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Coffman v. Runnels

March 26, 2009

WILLIAM JAMES COFFMAN, PETITIONER,
v.
DAVID RUNNELS, WARDEN, RESPONDENT.



The opinion of the court was delivered by: Gregory G. Hollows United States Magistrate Judge

FINDINGS AND RECOMMENDATIONS

I. Introduction

Petitioner is a state prisoner proceeding pro se with a petition for a writ of habeas corpus pursuant to 28 U.S.C. § 2254. Petitioner challenges his Butte County Superior Court conviction on two counts of robbery, one count of possession of a firearm by a felon, and one count of prowling, for which he was sentenced, on July 8, 2003, to a term of 21 years and four months.*fn1 Second Amended Petition (SAP) at 2. Petitioner raised the following grounds for relief: 1) failure of the trial court to sua sponte give a limiting instruction and 2) ineffective assistance of trial counsel. SAP at 3.

For the reasons set forth herein, the court recommends that the petition be denied.

II. Anti-Terrorism and Effective Death Penalty Act (AEDPA)

The AEDPA "worked substantial changes to the law of habeas corpus," establishing more deferential standards of review to be used by a federal habeas court in assessing a state court's adjudication of a criminal defendant's claims of constitutional error. Moore v. Calderon, 108 F.3d 261, 263 (9th Cir. 1997).

In Williams (Terry) v. Taylor, 529 U.S. 362, 120 S.Ct. 1495 (2000), the Supreme Court defined the operative review standard set forth in § 2254(d). Justice O'Connor's opinion for Section II of the opinion constitutes the majority opinion of the court. There is a dichotomy between "contrary to" clearly established law as enunciated by the Supreme Court, and an "unreasonable application of" that law. Id. at 495, 117 S.Ct. at 1519. "Contrary to" clearly established law applies to two situations: (1) where the state court legal conclusion is opposite that of the Supreme Court on a point of law, or (2) if the state court case is materially indistinguishable from a Supreme Court case, i.e., on point factually, yet the legal result is opposite.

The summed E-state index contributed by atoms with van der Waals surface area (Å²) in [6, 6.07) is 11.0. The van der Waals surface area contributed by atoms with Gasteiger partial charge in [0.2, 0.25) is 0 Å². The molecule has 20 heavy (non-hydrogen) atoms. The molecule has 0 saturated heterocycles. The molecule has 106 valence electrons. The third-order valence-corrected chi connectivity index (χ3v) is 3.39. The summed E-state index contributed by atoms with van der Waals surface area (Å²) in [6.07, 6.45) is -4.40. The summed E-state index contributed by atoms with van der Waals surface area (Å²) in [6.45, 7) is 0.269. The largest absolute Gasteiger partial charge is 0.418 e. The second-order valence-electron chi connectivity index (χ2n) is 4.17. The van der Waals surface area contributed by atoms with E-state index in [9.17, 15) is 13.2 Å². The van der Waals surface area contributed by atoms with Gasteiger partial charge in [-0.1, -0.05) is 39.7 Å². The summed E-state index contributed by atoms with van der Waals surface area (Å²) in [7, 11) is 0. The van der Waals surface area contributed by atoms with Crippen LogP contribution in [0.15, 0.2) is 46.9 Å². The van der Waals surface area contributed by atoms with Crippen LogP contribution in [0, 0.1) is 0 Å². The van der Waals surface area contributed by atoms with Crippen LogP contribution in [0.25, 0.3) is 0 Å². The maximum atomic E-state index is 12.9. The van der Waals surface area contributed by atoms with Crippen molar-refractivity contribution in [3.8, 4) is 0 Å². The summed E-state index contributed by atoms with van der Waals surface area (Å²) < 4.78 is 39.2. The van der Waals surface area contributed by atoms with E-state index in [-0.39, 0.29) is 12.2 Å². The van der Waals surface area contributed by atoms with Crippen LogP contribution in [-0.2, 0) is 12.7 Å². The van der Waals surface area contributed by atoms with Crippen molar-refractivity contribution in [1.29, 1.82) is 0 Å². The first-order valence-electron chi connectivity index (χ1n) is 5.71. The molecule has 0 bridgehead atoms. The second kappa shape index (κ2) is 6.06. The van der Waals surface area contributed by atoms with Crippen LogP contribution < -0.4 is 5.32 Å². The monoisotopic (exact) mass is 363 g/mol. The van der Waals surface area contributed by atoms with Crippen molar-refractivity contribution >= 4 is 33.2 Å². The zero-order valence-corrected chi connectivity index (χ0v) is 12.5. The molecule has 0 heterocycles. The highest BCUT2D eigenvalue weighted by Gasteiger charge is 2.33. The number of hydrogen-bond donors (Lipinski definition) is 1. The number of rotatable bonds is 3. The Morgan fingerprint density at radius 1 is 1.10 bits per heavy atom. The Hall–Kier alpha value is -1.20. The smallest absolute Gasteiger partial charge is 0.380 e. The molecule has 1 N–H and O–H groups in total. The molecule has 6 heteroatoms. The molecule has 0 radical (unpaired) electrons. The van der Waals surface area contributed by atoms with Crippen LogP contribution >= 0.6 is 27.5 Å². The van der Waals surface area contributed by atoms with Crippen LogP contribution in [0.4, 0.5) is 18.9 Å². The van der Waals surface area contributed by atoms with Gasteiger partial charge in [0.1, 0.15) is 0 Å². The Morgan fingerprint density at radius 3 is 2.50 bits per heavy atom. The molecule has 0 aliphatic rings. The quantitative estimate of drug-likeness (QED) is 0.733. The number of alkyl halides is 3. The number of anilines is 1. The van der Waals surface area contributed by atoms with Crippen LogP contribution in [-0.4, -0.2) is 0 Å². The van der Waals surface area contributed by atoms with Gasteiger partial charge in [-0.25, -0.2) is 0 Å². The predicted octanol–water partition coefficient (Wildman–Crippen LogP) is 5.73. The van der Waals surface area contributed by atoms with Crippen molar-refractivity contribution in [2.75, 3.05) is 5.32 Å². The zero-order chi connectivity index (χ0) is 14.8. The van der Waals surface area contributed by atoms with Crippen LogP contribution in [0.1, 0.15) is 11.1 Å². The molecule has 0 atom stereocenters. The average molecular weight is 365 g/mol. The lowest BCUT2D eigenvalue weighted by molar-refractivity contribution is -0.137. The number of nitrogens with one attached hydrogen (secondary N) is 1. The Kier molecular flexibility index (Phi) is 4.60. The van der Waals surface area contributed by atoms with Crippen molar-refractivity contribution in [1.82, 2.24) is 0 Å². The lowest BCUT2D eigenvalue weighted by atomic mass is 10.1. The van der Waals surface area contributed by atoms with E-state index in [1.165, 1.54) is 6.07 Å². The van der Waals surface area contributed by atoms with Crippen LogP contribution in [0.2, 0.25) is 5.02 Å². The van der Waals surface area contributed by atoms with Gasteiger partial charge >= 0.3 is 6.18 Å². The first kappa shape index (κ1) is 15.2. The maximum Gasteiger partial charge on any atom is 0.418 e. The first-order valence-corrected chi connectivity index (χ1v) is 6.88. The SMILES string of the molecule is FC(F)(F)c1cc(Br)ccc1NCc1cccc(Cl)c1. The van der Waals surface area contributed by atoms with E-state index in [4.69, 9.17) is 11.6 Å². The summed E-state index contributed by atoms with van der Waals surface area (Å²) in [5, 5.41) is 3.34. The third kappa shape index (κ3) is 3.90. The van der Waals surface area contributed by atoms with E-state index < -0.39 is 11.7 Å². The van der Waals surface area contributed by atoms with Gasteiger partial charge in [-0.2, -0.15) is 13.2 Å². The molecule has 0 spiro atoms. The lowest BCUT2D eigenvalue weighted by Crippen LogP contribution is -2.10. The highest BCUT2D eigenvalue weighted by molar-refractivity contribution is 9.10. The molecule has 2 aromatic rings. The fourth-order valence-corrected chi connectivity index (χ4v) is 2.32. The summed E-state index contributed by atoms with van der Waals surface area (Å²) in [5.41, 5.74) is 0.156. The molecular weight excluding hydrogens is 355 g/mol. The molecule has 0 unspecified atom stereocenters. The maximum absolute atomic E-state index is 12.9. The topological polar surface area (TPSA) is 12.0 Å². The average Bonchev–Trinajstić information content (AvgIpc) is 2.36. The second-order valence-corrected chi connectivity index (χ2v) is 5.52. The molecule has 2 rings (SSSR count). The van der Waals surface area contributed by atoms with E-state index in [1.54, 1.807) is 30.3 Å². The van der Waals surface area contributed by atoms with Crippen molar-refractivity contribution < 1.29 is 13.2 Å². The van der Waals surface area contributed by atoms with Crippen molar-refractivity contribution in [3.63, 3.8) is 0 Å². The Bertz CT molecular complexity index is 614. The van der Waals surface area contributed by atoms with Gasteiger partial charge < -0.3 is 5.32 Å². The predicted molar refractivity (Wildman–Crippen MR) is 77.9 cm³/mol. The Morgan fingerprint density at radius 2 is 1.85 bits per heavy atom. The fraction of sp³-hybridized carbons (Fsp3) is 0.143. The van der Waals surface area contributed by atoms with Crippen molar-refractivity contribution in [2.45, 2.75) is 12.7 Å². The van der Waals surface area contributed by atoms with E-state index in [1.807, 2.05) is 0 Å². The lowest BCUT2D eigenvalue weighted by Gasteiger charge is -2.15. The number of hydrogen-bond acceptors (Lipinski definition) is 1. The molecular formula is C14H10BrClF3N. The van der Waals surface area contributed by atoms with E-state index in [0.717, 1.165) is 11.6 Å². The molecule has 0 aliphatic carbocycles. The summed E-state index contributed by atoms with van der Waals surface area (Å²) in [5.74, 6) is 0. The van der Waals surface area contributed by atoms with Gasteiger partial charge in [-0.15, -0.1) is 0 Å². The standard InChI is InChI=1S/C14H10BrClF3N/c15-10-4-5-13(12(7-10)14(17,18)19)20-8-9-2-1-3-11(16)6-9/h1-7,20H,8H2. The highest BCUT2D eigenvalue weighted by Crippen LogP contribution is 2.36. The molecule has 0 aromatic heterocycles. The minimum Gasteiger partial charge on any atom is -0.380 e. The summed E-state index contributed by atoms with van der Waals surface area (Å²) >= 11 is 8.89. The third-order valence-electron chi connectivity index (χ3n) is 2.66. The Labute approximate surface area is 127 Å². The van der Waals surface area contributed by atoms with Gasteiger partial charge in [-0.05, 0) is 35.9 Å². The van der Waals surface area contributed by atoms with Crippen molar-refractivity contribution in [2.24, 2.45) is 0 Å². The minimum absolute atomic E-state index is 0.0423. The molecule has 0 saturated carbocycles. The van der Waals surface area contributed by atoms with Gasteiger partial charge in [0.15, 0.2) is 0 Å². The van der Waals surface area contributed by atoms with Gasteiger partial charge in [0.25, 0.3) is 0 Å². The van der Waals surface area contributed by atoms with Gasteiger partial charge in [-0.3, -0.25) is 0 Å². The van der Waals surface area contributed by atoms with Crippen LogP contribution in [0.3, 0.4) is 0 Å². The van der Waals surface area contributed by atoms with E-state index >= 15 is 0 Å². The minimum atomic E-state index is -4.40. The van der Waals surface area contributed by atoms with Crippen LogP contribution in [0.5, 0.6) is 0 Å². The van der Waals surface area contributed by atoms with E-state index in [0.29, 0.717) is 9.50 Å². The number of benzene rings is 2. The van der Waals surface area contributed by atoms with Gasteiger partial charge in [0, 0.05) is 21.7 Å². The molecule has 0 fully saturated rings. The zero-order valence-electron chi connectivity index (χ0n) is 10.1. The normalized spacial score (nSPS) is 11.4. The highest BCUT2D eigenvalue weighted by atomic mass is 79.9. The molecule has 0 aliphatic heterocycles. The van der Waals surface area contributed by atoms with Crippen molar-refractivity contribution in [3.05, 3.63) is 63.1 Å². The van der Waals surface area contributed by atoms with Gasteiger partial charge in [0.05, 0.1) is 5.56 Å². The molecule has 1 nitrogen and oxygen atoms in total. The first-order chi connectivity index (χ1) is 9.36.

"Unreasonable application" of established law, on the other hand, applies to mixed questions of law and fact, that is, the application of law to fact where there are no factually on point Supreme Court cases which mandate the result for the precise factual scenario at issue. Williams (Terry), 529 U.S. at 407-08, 120 S.Ct. at 1520-1521 (2000). It is this prong of the AEDPA standard of review which directs deference to be paid to state court decisions. While the deference is not blindly automatic, "the most important point is that an unreasonable application of federal law is different from an incorrect application of law....[A] federal habeas court may not issue the writ simply because that court concludes in its independent judgment that the relevant state-court decision applied clearly established federal law erroneously or incorrectly. Rather, that application must also be unreasonable." Williams (Terry), 529 U.S. at 410-11, 120 S.Ct. at 1522 (emphasis in original). The habeas corpus petitioner bears the burden of demonstrating the objectively unreasonable nature of the state court decision in light of controlling Supreme Court authority. Woodford v. Viscotti, 537 U.S. 19, 123 S.Ct. 357 (2002).